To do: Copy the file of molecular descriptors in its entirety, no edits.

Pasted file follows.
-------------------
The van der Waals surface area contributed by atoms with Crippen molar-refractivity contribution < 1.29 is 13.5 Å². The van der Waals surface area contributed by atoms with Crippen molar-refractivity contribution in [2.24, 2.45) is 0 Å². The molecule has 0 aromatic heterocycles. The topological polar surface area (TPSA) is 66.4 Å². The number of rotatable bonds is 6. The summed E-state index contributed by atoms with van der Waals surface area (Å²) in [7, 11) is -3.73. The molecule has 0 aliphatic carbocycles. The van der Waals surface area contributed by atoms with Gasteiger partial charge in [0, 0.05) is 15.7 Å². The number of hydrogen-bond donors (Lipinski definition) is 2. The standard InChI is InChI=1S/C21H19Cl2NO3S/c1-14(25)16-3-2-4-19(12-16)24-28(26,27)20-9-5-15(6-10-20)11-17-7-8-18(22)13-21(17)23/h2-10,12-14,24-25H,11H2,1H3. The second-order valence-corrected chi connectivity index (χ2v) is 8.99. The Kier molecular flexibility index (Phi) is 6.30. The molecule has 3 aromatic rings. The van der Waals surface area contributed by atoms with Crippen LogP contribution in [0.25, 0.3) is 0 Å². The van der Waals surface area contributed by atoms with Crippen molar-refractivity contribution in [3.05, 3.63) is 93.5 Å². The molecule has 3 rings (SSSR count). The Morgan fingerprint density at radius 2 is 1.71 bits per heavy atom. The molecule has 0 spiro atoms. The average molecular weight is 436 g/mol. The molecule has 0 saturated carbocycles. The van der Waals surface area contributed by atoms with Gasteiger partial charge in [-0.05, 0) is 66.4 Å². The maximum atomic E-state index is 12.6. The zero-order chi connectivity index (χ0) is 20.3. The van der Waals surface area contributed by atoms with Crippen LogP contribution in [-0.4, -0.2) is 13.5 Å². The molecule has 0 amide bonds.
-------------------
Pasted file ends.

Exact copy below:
The van der Waals surface area contributed by atoms with Crippen molar-refractivity contribution < 1.29 is 13.5 Å². The van der Waals surface area contributed by atoms with Crippen molar-refractivity contribution in [2.24, 2.45) is 0 Å². The molecule has 0 aromatic heterocycles. The topological polar surface area (TPSA) is 66.4 Å². The number of rotatable bonds is 6. The summed E-state index contributed by atoms with van der Waals surface area (Å²) in [7, 11) is -3.73. The molecule has 0 aliphatic carbocycles. The van der Waals surface area contributed by atoms with Gasteiger partial charge in [0, 0.05) is 15.7 Å². The number of hydrogen-bond donors (Lipinski definition) is 2. The standard InChI is InChI=1S/C21H19Cl2NO3S/c1-14(25)16-3-2-4-19(12-16)24-28(26,27)20-9-5-15(6-10-20)11-17-7-8-18(22)13-21(17)23/h2-10,12-14,24-25H,11H2,1H3. The second-order valence-corrected chi connectivity index (χ2v) is 8.99. The Kier molecular flexibility index (Phi) is 6.30. The molecule has 3 aromatic rings. The van der Waals surface area contributed by atoms with Crippen LogP contribution in [0.25, 0.3) is 0 Å². The van der Waals surface area contributed by atoms with Crippen molar-refractivity contribution in [3.05, 3.63) is 93.5 Å². The molecule has 3 rings (SSSR count). The Morgan fingerprint density at radius 2 is 1.71 bits per heavy atom. The molecule has 0 spiro atoms. The average molecular weight is 436 g/mol. The molecule has 0 saturated carbocycles. The van der Waals surface area contributed by atoms with Gasteiger partial charge in [-0.05, 0) is 66.4 Å². The maximum atomic E-state index is 12.6. The zero-order chi connectivity index (χ0) is 20.3. The van der Waals surface area contributed by atoms with Crippen LogP contribution in [-0.4, -0.2) is 13.5 Å². The molecule has 0 amide bonds.